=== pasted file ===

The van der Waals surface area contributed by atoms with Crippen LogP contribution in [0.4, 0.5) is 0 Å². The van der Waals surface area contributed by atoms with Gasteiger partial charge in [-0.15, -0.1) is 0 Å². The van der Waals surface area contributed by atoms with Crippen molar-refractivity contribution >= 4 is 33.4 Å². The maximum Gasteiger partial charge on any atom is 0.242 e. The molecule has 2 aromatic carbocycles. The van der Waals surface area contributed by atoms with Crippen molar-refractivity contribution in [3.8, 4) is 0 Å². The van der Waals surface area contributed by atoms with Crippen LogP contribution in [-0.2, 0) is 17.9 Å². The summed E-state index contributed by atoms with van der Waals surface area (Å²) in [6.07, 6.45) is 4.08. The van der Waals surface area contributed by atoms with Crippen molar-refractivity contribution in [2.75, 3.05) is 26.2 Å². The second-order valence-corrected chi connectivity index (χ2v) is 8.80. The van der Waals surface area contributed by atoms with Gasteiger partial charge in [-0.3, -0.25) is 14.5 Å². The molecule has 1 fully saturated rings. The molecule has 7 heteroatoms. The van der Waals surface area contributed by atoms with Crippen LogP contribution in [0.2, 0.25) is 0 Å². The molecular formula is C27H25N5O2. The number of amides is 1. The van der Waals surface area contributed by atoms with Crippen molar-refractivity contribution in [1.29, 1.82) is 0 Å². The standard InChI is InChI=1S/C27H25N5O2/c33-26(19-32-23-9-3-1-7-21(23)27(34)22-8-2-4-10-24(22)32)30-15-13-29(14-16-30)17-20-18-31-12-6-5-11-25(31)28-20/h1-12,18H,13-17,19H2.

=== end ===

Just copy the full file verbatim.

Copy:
The van der Waals surface area contributed by atoms with Crippen LogP contribution in [0.4, 0.5) is 0 Å². The van der Waals surface area contributed by atoms with Gasteiger partial charge in [-0.15, -0.1) is 0 Å². The van der Waals surface area contributed by atoms with Crippen molar-refractivity contribution >= 4 is 33.4 Å². The maximum Gasteiger partial charge on any atom is 0.242 e. The molecule has 2 aromatic carbocycles. The van der Waals surface area contributed by atoms with Crippen molar-refractivity contribution in [3.8, 4) is 0 Å². The van der Waals surface area contributed by atoms with Crippen LogP contribution in [-0.2, 0) is 17.9 Å². The summed E-state index contributed by atoms with van der Waals surface area (Å²) in [6.07, 6.45) is 4.08. The van der Waals surface area contributed by atoms with Crippen molar-refractivity contribution in [2.75, 3.05) is 26.2 Å². The second-order valence-corrected chi connectivity index (χ2v) is 8.80. The van der Waals surface area contributed by atoms with Gasteiger partial charge in [-0.3, -0.25) is 14.5 Å². The molecule has 1 fully saturated rings. The molecule has 7 heteroatoms. The van der Waals surface area contributed by atoms with Crippen LogP contribution in [0.2, 0.25) is 0 Å². The molecular formula is C27H25N5O2. The number of amides is 1. The van der Waals surface area contributed by atoms with Crippen molar-refractivity contribution in [1.29, 1.82) is 0 Å². The standard InChI is InChI=1S/C27H25N5O2/c33-26(19-32-23-9-3-1-7-21(23)27(34)22-8-2-4-10-24(22)32)30-15-13-29(14-16-30)17-20-18-31-12-6-5-11-25(31)28-20/h1-12,18H,13-17,19H2.